24 Seconds to Shoot

By Leonard Koppett




Written by one of the all-time great basketball writers, this book is basically the history of the NBA's first 25 years.  Koppett covered the NBA since its founding, so he has a unique perspective.

The book covers how basketball grew in popularity in America, starting with James Naismith, but quickly advances to post W.W. II, where first, New York's Ned Irish's invented the extremely popular college double-header in Madison Square Garden.  These games, caused Max Kase, a sports editor, and Walter Brown, owner of the Boston Garden, to pitch the idea to a group of arena owners to start a professional basketball game, modeled after the college game.  They called their league the Basketball Association of America (B.A.A.) and this group, who had solid ideas, struggled to make these ideas work, due to a variety of factors, such as a rival league of small city teams with better athletes, called the National Basketball League, as well as problems from within, as some teams chose to go with established professionals, rather than college stars, which created instant winning, but also a slower and more physical game.  Through the years, the league had to overcome numerous obstacles, such as stall tactics that resulted in a 15-13 game that nearly killed the league, (lack of) television exposure, the inability of the glamour city - New York - to win, player demands for pension, and such.  Slowly, but surely, and in spite of itself, the game grew in popularity, and Koppett covers each step of the way.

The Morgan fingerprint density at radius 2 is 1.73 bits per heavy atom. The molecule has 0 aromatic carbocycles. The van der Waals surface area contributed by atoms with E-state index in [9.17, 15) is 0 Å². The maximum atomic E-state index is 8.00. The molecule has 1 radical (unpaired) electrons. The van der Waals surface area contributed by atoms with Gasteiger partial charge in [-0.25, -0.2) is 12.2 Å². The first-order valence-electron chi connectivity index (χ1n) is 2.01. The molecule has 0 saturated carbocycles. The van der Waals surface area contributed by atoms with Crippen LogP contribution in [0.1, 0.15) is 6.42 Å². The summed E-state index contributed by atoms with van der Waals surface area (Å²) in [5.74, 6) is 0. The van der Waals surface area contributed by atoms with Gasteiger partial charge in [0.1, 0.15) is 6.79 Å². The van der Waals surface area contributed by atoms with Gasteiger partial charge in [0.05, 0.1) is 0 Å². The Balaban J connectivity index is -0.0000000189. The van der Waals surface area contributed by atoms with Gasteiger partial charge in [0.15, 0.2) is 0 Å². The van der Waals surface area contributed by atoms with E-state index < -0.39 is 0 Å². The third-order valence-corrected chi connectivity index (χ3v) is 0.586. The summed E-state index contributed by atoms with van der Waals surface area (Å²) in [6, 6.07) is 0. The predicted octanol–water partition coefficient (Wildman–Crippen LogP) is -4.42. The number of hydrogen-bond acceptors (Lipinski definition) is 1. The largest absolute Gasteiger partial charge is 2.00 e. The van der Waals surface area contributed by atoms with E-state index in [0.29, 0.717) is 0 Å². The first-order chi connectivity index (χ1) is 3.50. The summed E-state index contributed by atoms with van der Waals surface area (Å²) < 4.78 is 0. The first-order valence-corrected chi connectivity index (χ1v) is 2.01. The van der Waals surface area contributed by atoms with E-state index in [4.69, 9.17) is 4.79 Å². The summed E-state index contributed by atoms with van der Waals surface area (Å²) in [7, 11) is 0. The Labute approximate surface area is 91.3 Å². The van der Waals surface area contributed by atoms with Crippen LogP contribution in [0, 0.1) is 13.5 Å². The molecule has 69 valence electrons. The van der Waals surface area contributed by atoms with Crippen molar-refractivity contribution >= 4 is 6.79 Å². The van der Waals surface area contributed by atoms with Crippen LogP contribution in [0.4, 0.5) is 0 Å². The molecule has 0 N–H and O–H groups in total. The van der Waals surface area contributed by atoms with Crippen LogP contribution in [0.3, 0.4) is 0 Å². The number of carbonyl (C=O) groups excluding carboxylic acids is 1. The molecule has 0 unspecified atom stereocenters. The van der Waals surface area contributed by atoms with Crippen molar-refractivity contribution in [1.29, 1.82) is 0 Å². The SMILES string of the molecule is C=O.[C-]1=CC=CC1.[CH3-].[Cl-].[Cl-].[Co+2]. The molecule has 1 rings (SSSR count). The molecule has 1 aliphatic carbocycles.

The only shortcomings is that the book covers much of what went on behind the scenes, but not much of what happened on the court, and while it was a good read, Terry Pluto's Tall Tales, was a more enjoyable book.  Still, if you want to learn the history of the early era, this is a must read.

Introspection:  N/A
Insight:  4
History:  1946-1970
Readability:  4

24 Seconds to Shoot: The Birth and Improbable Rise of the NBA.  Leonard Koppett. Total Sports Illustrated Classics.  1968.


Continue learning of jordon's foolishness